what happened to 'D'?

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john 102 Oct 18, 2004 at 20:07

I used to hear lots about how ‘D’ is evolving and is the best programming language around..and that it even beats C# and Java.

I just realized that most of the people who used to use ‘D’ now moved to C#.
Anyone know what happened?

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davepermen 101 Oct 18, 2004 at 23:22

c# is stable (and in version 2.9 has about all the features i care about), it compiles fast, runs quite fast, and has a huge, great library.

there is simply much more man-power behind it, wich is the reason why i haven’t found any bug yet in it.. no language design bugs really, no compiler bugs, no runtime bugs.. quite …. wow :D

and the ide rocks. the 2005 beta’s are the best ide’s ever made imho. fast, small, efficient, dynamic. when coding c#, you type about 10% of the code you generate.. thanks to intellisence. really designed for an efficient workflow.

i still follow D, but i don’t like some of the more advanced language features. it looks more like a “uh, lets add this, too, and see what happens” right now.

but there are things i’ll always love, like the array slicing design, very efficient, and clean.

and the small and fast compiler rocks, too..

i think, for me, D died the moment templates went in..

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Michael 101 Oct 19, 2004 at 01:40

@davepermen

…when coding c#, you type about 10% of the code you generate.. thanks to intellisence. really designed for an efficient workflow.

This of course suggests the question why the language itself isn’t designed for an efficient workflow. I.e., couldn’t the language be sufficiently expressive that the boilerplate code which has no additional meaning could just be omitted?

i still follow D, but i don’t like some of the more advanced language features. it looks more like a “uh, lets add this, too, and see what happens” right now.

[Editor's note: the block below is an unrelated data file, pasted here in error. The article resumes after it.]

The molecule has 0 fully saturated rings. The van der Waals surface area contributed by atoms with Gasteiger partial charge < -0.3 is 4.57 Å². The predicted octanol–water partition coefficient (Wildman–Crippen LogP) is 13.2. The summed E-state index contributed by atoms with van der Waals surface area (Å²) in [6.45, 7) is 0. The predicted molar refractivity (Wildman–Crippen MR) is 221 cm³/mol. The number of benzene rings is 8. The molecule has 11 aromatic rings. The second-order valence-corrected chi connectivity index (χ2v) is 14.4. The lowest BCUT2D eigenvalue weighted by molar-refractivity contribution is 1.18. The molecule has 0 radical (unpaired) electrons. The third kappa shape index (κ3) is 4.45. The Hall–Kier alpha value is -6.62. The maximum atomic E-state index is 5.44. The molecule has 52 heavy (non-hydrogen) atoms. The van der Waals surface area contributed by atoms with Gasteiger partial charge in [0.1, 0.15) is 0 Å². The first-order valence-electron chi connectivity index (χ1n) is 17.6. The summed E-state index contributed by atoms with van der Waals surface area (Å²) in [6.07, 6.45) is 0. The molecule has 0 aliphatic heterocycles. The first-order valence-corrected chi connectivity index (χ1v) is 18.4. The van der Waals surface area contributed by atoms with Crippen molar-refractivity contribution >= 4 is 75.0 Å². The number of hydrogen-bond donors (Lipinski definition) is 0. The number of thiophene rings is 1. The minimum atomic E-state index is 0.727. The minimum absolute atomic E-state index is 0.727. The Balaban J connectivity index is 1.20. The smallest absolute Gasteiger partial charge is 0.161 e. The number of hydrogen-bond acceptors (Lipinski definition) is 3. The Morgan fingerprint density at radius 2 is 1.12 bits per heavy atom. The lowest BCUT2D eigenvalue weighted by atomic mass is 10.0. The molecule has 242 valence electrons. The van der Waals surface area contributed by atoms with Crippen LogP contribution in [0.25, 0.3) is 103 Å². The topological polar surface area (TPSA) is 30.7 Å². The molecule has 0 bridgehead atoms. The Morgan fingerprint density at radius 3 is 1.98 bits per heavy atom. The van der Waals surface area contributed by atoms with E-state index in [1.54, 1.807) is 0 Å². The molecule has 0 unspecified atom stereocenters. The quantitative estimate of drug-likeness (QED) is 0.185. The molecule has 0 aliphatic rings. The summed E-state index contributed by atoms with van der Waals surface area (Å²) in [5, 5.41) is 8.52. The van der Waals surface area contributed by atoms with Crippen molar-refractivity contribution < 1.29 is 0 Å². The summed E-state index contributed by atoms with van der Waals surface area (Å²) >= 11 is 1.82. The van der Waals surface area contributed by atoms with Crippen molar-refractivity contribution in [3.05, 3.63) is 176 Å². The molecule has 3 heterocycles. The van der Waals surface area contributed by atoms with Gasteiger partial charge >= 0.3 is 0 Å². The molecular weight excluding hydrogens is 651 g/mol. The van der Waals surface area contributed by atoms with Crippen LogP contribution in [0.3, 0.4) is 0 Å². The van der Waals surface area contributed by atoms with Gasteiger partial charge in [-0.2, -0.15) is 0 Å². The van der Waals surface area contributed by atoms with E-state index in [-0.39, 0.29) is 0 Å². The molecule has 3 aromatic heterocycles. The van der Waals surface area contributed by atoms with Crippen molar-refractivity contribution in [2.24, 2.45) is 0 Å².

That was about my impression as well.

i think, for me, D died the moment templates went in..

How so?

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Mihail121 102 Oct 19, 2004 at 04:26

I found it pretty bad that ‘D’ didn’t gain much popularity but indeed the potential of that language is great! Compiler is small, portable and extremely fast!

Same with Free Pascal. Sall, portable, functional and fast. But the community remains is quite small.

Why is it so? Is C# and the gang really so cool? I don’t think so…

edit:

forgot to say that although it’s in beta state, the FP IDE looks quite promising. Yes, yes i know it looks just like the old DOS EDIT program but it’s in fact quite functional and stable. Ok, the code-complete feature has some minor errors…

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fyhuang 101 Oct 21, 2004 at 19:23

I think it might have been bad timing, and bad luck. C# is in one of Microsoft’s products. Therefore people started using it. D may have been introduced when people weren’t looking for a better language, and when C++ was just enough. I didn’t follow it at its conception, but it may have sparked the current slew of new languages.

That’s just my opinion anyways…

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Marian 101 Dec 03, 2004 at 23:29

@Michael

@davepermen

…when coding c#, you type about 10% of the code you generate.. thanks to intellisence. really designed for an efficient workflow.

This of course suggests the question why the language itself isn’t designed for an efficient workflow. I.e., couldn’t the language be sufficiently expressive that the boilerplate code which has no additional meaning could just be omitted?

I wouldn’t say that. It is always good to use for long meaningful identifiers in your programs so that you will be able to maintain your code in the future. Still, you don’t want to type them and you expect that the IDE does that for you.
I prefer Java and that’s why I love CodeGuide, because it does that very well. I hardly wait the cross-language version of it (X-develop).


Marian

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davepermen 101 Dec 04, 2004 at 15:13

words are always much more representative than characters. thus a good language, and good written code, should use words, where appropriate.

the IDE should be able to care about a fast mapping from as less as possible characters, to the only possible words in the context. thats what an intellisence does.

c# is a great language to write fast, 100% working intellisence routines that handle this mapping in a great way.

the language itself does not have to care about what an identifier is. it should care about being logical, rather simple, and still flexible. when moving back from c# to c++ you realise so much that c++ just has because it borrowed from c, and there, just because it was needed back in those days.

one is the declaration/definition thingy. gets _REALLY_ annoying once moving back from c#… there you can code everything independent, and even have it in independent dlls without any issue. that rocks.

D was a simple language, too, but it messed up :( too bad.. now i just need some bindings of c# to softwire :D